An important spiritual city for centuries, Luang Prabang has seen the construction of no less than 66 temples in its lifetime, and despite numerous wars, 32 are left standing today.
The most impressive is generally considered to be Wat Xieng Thong (‘Golden Tree’), built in the classic Luang Prabang style of architecture, with low drooping roofs and incredible naga carvings. An ancient one-of-a-kind Buddha statue has reclined in its “wiharn” since the temple was first built, back in the mid-16th century (in fact it has left once, for an exhibition in Paris). Also notable is the shining ‘tree of life’ mosaic outside the chapel, inlaid into its red exterior wall.
Phou Si, topped with a gold-roofed stupa, is the hill just below the river, next to Sisavangvong Road. It’s a great place to start looking around; you’ll get an amazing view over the city as you set out, and many shrines along either of the hill’s two paths. Don’t miss 14th century Wat Pra Buddhabaht, with its traditional Buddha footprint grotto, on the way down.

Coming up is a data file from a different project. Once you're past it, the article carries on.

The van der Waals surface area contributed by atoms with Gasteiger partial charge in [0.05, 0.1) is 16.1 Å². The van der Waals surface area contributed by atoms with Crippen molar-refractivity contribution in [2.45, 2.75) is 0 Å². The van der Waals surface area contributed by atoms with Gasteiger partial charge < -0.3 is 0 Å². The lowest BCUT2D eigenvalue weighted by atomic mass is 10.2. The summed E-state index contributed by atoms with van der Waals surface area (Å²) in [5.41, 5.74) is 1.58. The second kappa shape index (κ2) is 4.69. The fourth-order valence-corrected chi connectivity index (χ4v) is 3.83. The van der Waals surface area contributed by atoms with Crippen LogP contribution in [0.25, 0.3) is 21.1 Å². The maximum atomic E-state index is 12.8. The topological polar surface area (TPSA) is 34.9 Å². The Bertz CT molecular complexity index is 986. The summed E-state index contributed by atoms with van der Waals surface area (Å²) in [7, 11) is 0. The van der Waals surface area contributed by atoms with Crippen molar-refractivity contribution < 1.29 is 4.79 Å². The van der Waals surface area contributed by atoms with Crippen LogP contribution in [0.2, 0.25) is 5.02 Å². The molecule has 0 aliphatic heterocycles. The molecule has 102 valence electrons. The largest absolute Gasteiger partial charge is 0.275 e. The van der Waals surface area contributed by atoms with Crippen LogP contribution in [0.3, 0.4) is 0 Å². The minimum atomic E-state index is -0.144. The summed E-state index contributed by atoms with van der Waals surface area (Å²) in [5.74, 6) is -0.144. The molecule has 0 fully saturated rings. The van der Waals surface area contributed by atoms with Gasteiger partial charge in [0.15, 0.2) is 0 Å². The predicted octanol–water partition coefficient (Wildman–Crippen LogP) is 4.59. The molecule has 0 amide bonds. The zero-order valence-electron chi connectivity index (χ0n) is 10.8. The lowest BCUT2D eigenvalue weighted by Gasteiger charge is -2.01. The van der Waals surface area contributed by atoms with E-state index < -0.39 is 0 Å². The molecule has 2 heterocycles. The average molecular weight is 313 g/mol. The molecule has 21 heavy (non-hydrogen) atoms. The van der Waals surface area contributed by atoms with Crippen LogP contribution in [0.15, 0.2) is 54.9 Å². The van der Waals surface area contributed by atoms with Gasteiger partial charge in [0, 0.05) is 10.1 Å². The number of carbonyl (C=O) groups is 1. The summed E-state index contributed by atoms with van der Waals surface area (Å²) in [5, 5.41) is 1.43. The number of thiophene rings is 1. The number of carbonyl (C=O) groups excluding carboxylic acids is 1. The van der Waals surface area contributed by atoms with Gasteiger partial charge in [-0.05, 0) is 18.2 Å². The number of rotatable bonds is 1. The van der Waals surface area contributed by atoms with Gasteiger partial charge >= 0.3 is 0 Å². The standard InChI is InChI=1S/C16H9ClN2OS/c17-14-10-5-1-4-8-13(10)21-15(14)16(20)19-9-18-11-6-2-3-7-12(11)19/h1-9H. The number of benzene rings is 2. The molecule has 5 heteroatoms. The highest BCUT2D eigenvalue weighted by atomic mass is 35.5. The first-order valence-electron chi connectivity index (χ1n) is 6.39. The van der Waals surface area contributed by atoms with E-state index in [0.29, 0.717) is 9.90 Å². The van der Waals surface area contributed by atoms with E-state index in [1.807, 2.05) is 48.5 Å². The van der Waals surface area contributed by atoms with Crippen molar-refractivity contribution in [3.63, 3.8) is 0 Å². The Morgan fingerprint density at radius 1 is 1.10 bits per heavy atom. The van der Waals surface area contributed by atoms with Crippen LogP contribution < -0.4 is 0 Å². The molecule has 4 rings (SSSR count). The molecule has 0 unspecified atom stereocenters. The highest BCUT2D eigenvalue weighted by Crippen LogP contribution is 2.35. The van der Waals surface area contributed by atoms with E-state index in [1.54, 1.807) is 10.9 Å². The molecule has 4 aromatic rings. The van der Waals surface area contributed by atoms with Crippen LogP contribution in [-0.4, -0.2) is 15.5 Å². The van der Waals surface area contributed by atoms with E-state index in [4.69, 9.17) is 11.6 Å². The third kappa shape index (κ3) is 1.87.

Several large temples are situated around Phou Si’s base. Wat Mai Suwannaphumaham ('New Monastery'), is only a century old, and has steep tiered red roofs, with a stunning gold interior. Nearby Wat Visoun Narath (or Wisunalat), is also known as Makmo, or watermelon, because of its domed roof. Surrounded by trees, it’s not the most highly decorated wat in the city, but its crumbling old stone is beautiful nonetheless.
Wats Aham, That Luang, Manolom and Xieng Muan are all particurlarly delightful, and well worth a look during your stay in Luang Prabang.
Whilst many of the original wats have survived the years, just as many are not entirely original, having been rebuilt or restored.
27 May 2015
Outstanding ancient cities in Asia